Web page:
This is a guest post by Hubbub, an environmental behavioral change charity based in the UK.
In the last 15 years, the rise of fast fashion—the inexpensive, mass production of clothing—has caused global clothing production to double. Catwalk trends are quickly and affordably available on the high street, and as a result we buy cheaper, poorer quality items, wear them less and discard them when they’re no longer on-trend.
Constantly buying new and mass-produced clothes not only affects our wallets; it also has serious environmental implications. Most garments nowadays contain synthetic fabrics—like polyester, nylon and acrylic—and when washed, they release tiny plastic microfibres that make their way into our waterways and ecosystems. In fact, according to the IUCN, up to a third of microplastic pollution in the oceans now comes from washing textiles—that’s 16 times more than plastic microbeads—and these plastic particles are contaminating our waterways, ecosystems, and what we eat and drink.
What can I do about it?
UK-based environmental behaviour change charity, Hubbub is helping to raise awareness of how we as consumers can make small changes to both our shopping and laundry habits, to make a big difference to the environment. Below are top tips from them to help nudge us away from fast fashion and treat and wash our clothes in the right way:
1.) Choose clothes you really love and which are more durable, so you can get more wears from them. Before you buy a garment, check what materials it’s made from! There are numerous guides out there to find ethically-sourced clothing made from sustainable fabrics, including Conscious Life & Style’s Ethical Brand List.
2.) Pick timeless classics that go beyond trends. You’ll be able to wear them with more outfits, and they won’t go out of fashion.
3.) Restyle items in your wardrobe to keep them fresh. Recent Hubbub research found social media is a large driver of new purchases as people don’t want to be tagged in the same item twice! Rather than buy more, look for inspiration online on how to use the same item to create different looks.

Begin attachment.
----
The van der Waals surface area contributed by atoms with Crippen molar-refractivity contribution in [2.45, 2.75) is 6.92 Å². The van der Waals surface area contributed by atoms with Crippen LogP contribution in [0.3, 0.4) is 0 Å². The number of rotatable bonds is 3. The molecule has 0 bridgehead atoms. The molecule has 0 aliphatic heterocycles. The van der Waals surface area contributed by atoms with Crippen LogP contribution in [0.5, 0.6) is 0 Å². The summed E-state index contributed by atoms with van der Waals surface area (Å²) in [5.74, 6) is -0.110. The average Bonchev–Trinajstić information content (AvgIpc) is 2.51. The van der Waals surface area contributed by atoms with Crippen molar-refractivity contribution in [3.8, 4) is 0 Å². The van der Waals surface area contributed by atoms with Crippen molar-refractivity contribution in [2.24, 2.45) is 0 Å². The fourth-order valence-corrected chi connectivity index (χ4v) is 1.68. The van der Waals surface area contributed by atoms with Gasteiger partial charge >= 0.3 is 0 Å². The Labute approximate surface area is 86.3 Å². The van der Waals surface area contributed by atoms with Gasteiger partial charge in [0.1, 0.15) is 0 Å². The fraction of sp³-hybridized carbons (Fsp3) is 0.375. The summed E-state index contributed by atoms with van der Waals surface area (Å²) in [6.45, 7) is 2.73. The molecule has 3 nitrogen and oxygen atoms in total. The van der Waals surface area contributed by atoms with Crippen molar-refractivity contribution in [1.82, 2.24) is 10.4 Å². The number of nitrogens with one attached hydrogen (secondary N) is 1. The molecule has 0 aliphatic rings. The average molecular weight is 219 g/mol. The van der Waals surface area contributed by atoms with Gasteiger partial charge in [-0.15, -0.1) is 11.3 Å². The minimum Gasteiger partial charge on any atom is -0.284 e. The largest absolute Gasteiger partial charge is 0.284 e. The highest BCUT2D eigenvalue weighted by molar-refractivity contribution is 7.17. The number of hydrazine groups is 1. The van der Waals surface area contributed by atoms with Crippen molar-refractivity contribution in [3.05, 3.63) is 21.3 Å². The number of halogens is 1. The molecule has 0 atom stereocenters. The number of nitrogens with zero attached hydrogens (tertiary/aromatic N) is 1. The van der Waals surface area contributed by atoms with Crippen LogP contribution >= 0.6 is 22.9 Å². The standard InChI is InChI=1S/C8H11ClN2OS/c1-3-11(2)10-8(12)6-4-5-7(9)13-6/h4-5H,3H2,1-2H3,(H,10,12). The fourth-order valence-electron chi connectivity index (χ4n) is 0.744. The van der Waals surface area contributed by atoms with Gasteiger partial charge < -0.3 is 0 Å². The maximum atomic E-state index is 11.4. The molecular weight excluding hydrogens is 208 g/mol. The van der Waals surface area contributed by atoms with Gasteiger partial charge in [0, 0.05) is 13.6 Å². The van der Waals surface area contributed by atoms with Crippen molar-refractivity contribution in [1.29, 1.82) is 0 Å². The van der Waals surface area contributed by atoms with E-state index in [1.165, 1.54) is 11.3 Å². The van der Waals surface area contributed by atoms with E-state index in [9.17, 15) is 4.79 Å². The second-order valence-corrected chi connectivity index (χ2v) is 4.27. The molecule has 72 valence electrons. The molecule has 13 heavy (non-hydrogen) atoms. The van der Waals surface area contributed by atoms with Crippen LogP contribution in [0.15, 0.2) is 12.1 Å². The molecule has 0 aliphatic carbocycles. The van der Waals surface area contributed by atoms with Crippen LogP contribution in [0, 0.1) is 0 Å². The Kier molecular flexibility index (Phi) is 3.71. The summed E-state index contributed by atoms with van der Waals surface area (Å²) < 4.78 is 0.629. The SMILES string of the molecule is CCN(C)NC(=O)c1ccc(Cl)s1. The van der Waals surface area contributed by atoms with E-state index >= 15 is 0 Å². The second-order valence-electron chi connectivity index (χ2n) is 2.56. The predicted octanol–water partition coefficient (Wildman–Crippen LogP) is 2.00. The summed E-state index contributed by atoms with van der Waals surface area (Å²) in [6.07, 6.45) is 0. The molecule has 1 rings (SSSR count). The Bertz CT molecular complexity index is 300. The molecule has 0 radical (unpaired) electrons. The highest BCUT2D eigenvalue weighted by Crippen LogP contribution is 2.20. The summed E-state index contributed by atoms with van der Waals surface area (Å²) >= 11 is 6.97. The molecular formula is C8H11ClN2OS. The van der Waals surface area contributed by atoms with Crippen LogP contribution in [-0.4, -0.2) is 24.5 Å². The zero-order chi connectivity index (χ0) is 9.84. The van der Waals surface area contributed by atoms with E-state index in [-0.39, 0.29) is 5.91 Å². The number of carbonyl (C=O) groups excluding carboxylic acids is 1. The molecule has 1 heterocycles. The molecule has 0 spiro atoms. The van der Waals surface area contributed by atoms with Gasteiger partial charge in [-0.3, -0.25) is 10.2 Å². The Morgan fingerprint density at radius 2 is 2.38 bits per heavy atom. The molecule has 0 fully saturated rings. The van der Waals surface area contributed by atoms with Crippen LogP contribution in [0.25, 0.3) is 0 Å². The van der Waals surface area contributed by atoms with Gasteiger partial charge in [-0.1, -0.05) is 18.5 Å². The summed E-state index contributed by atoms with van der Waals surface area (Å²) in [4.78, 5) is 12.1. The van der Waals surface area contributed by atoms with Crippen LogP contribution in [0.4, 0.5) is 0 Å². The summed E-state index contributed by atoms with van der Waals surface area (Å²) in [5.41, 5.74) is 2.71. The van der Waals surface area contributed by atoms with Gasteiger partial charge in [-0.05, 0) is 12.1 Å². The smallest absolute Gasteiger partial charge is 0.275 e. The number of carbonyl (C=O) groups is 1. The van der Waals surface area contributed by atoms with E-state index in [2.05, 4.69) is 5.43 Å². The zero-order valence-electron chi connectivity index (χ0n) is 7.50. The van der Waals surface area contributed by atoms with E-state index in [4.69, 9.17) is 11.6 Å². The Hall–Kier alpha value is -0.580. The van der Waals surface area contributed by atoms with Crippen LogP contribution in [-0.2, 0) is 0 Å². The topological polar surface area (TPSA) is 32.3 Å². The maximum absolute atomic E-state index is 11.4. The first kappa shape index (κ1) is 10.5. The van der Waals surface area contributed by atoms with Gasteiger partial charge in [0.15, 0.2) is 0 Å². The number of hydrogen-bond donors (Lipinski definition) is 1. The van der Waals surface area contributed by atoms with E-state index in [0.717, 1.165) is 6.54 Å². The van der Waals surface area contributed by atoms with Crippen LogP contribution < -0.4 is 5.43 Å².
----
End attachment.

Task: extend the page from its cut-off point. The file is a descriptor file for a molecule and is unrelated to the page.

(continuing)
4.) Don’t always buy new. When you do want to update your wardrobe, you can pick up some amazing bargains at charity shops, and your cash is going to a good cause too. You could even host a clothes swapping party with friends—one woman’s trash is another woman’s treasure, after all.
5.) When you are ready to throw an item away, don’t put it in your general waste bin. Instead, donate it to a charity shop or recycle it. Clothing in landfill sites breaks down into micro-sized plastic particles, which can find their way into the oceans.
6.) Wash clothes only when you need to. Microfibres are released in the wash, so if you can get another wear out of something, let it air instead.
7.) Wash clothes at a lower temperature (30 degrees Celsius, 86 degrees Fahrenheit) and on shorter, gentler cycles. This will prevent them from wearing faster which can lead to more microfibre release—plus, it saves energy too.
8.) Air dry your clothes, avoiding tumble dryers as they too can wear your clothes out and increase the chances of microfibres being shed. Your clothes will stay in shape for longer too, so it’s a win-win.
9.) Look at your clothing labels and follow the care instructions – and share a picture of your label with the campaign hashtag #WhatsInMyWash to join the conversation online.
10.) Pledge your support for more research and industry action on the issue of microfibres by visiting www.whatsinmywash.org.uk.
Editors Note: If you already have synthetic clothing (which pretty much all of us do!) I recommend investing in a washing bag that blocks microfibers from being released in the wash. I use The Guppyfriend Washing Bag.
While there’s more that needs to happen to encourage a wider cultural shift towards slow, conscious fashion, there’s plenty we can do right now to begin to tackle this problem. And what better place to start than by taking greater care of our clothes and extending the life of our wardrobes!
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